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State v. Blechman

    Brief Fact Summary.

    Defendant appeals a conviction of solicitation of arson.

    Synopsis of Rule of Law.

    In New Jersey, a defendant is guilty of solicitation if he counsels, incites, or solicits another to commit either a felony or a misdemeanor and it is not required for the intended crime to have been completed.

    Facts.

    Blechman (Defendant) unsuccessfully tried to persuade another person to set fire to a dwelling house so that Defendant could collect the insurance proceeds from a policy he held on the house. Defendant was charged with, and convicted of, solicitation of arson and he appealed.

    Issue.

    Whether a defendant is guilty of solicitation if he counsels, incites, or solicits another to commit either a felony or a misdemeanor.

    Held.

    Yes. Defendant’s conviction is affirmed. In New Jersey, a defendant is guilty of solicitation if he counsels, incites, or solicits another to commit either a felony or a misdemeanor and it is not required for the intended crime to have been completed.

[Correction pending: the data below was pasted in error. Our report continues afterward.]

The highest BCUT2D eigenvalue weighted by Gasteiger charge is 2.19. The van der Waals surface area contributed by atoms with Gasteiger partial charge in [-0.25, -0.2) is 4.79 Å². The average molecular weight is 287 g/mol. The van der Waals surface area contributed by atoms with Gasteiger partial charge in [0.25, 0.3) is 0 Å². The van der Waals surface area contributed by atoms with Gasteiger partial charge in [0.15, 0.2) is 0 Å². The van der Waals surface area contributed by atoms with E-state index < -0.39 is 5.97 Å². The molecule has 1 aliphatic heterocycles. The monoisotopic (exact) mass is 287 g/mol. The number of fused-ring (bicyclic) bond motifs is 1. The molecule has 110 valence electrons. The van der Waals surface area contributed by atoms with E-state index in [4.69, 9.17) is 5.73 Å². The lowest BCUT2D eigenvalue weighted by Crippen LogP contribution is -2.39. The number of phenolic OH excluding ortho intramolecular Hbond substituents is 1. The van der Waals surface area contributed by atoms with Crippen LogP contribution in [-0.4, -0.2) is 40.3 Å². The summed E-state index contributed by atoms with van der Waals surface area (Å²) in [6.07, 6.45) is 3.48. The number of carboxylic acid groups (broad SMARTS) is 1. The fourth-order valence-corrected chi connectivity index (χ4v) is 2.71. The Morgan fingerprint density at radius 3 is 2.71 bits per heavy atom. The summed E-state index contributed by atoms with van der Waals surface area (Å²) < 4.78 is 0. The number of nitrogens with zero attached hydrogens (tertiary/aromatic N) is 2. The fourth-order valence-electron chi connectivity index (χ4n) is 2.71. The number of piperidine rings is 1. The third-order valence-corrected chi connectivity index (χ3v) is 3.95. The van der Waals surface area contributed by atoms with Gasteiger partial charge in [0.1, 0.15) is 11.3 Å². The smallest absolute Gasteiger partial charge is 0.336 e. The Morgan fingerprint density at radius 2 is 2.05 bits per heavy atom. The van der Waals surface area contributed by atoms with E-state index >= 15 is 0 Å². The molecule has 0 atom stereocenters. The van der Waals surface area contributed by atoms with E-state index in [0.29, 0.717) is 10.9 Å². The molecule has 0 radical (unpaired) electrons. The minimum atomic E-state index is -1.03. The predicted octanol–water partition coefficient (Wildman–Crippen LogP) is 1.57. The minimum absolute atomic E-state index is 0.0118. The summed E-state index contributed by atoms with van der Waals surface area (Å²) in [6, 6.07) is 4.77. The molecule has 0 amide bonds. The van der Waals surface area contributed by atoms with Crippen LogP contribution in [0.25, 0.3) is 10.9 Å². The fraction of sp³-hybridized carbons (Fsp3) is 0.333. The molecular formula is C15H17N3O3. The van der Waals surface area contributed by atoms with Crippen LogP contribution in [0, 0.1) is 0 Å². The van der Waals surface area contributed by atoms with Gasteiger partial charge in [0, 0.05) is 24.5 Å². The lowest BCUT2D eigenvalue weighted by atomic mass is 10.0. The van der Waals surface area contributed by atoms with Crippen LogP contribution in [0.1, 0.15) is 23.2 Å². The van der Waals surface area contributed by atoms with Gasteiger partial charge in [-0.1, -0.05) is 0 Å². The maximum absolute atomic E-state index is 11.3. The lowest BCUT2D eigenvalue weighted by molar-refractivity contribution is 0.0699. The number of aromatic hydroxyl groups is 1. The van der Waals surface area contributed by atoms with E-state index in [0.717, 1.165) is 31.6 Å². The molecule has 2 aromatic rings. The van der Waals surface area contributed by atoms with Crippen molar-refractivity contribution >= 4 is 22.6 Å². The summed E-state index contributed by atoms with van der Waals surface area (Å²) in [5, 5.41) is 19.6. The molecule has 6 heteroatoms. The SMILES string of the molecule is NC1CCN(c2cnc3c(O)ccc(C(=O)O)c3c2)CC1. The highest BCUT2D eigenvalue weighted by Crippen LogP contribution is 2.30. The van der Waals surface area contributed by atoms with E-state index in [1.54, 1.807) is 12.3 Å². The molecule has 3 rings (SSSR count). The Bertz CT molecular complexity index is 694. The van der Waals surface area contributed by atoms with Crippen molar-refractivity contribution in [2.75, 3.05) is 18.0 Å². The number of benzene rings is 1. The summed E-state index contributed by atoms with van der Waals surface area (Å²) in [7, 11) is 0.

Discussion.

    Defendant argues that to be convicted of the crime of solicitation of arson, the intended crime is required to have been completed. New Jersey law prohibits the counseling or solicitation of another to set fire to, or burn any, insured building, ship or vessel, or goods, wares, merchandise or other chattels, with an intent to prejudice or defraud an insurer. At common law, it is a misdemeanor for one to counsel, incite, or solicit another to commit either a felony or a misdemeanor, even if the crime is never committed. It is not required that some act is committed in furtherance of the solicitation and it is not required that the actual crime be completed. In State v. Brand, 69 A. 1092 (N.J.1908), the court construed the statute as denouncing two separate and distinct offenses: (1) the willful or malicious setting fire to or burning of insured property, with intent to prejudice the underwriter, and (2) the aiding, counseling, procuring or consenting to the setting fire to or burning of such property. The crime of solicitation falls short of an attempt to commit the crime solicited, which requires the intent to commit a crime plus an overt act toward the commission of the crime.


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